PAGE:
Brands looking to embrace a mass personalisation approach to marketing need to rethink their generational targeting strategy in order to drive consumer engagement and business growth.
Targeting by age is still the accepted practice across many advertising categories. However, with fundamental shifts in media consumption and trading, combined with significant changes in life stages and consumer behaviour, Zenith believes that targeting by a traditional demographic approach is no longer effective when the goal is serving relevant advertising and personalisation of experiences at scale.
In its latest report, Generation Z is Not the Next Big Thing, Zenith advocates rethinking targeting to take a ‘perennial’ approach. The term was coined by marketing guru Gina Pell, and, embracing this, Zenith believes that marketers need to shift their focus from age in favour of mindset, behavioural change and disposable income.
In the report, Zenith argues that targeting by age is no longer effective when many cultures around the world are seeing changes in the pattern of life events. As creatures of habit, we are most receptive to new brands when experiencing a life change. Historically, some of the most defining changes happened before the age of 35, but now as we are living longer and having more and different life changes, just targeting the young is no longer appropriate. As estimated by The Human Mortality Database in 2018, half the babies born in wealthier countries since 2000 may reach their 100th birthdays.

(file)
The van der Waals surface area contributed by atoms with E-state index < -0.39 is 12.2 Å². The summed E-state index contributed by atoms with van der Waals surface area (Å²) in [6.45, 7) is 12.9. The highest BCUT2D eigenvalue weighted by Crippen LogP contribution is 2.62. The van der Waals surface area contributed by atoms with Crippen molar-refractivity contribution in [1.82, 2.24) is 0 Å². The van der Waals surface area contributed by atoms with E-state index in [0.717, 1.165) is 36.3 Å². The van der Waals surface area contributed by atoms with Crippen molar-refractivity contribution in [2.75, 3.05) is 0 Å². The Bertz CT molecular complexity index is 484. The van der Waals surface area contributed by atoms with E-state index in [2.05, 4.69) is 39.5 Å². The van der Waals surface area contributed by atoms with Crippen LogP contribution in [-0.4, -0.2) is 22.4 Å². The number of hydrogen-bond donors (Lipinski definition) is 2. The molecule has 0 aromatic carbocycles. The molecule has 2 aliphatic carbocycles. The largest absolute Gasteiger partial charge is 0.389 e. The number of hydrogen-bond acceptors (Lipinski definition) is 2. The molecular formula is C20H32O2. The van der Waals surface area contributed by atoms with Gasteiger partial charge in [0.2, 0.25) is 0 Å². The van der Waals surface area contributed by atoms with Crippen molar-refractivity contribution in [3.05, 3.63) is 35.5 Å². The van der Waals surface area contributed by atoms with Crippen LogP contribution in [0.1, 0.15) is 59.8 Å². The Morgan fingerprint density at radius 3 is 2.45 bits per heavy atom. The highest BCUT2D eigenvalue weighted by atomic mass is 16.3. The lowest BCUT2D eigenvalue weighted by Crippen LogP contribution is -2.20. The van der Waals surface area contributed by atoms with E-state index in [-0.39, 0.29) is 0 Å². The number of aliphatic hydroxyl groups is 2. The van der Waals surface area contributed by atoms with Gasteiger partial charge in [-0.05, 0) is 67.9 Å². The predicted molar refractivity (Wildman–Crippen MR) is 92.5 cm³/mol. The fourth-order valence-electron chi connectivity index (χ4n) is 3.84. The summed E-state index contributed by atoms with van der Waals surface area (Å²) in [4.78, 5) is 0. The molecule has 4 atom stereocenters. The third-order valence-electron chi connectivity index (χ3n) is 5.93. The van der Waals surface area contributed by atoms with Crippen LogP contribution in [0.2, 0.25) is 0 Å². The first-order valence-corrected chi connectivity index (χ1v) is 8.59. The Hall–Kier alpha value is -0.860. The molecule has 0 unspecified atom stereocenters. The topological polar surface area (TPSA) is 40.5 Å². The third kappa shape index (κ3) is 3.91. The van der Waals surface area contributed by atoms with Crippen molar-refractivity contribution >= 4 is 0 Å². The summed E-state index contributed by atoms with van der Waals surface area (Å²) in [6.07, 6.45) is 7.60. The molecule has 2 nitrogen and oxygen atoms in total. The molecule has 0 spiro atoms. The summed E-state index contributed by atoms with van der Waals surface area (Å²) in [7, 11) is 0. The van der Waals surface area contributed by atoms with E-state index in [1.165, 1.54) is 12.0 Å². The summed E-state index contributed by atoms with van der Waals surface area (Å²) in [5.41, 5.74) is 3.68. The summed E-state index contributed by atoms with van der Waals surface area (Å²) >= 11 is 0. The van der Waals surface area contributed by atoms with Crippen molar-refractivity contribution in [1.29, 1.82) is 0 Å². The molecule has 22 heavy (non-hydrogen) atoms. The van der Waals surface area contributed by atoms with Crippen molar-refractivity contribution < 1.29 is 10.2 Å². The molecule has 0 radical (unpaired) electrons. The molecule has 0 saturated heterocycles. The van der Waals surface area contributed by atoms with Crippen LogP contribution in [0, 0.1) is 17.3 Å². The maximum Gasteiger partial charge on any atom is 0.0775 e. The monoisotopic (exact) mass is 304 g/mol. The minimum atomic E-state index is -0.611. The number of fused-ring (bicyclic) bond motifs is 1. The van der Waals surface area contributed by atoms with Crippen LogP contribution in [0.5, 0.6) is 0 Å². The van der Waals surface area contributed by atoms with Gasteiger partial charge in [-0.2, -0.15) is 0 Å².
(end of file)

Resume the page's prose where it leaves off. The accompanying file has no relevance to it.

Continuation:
The rules are also changing when it comes to disposable income. Today, many young people around the world are struggling to find work and don’t have the same frivolous behaviours or spending habits of previous generations. According to the Bureau of Labour Statistics, 16 to 19 year olds will represent just 26% of labour participation in 2024, compared to 52% in 2000. Equally, older generations are becoming ever more determined to enjoy life, embrace new things and have more money to spend.
The statistics on a variety of measures, including alcohol consumption and sexual intercourse, show that today’s young people are not the hedonistic disruptors of previous generations. Rather than trendsetters, they are more conformists trying to make the most within the system.
“We are seeing that some of the most effective marketing approaches, while labelled as appealing to a specific generation, are actually engaging like-minded people of all generations. Rethinking targeting is going to be critical for marketers who want to serve relevant advertising and embrace personalisation at scale,” said Ben Lukawski, Global Head of Strategy at Zenith.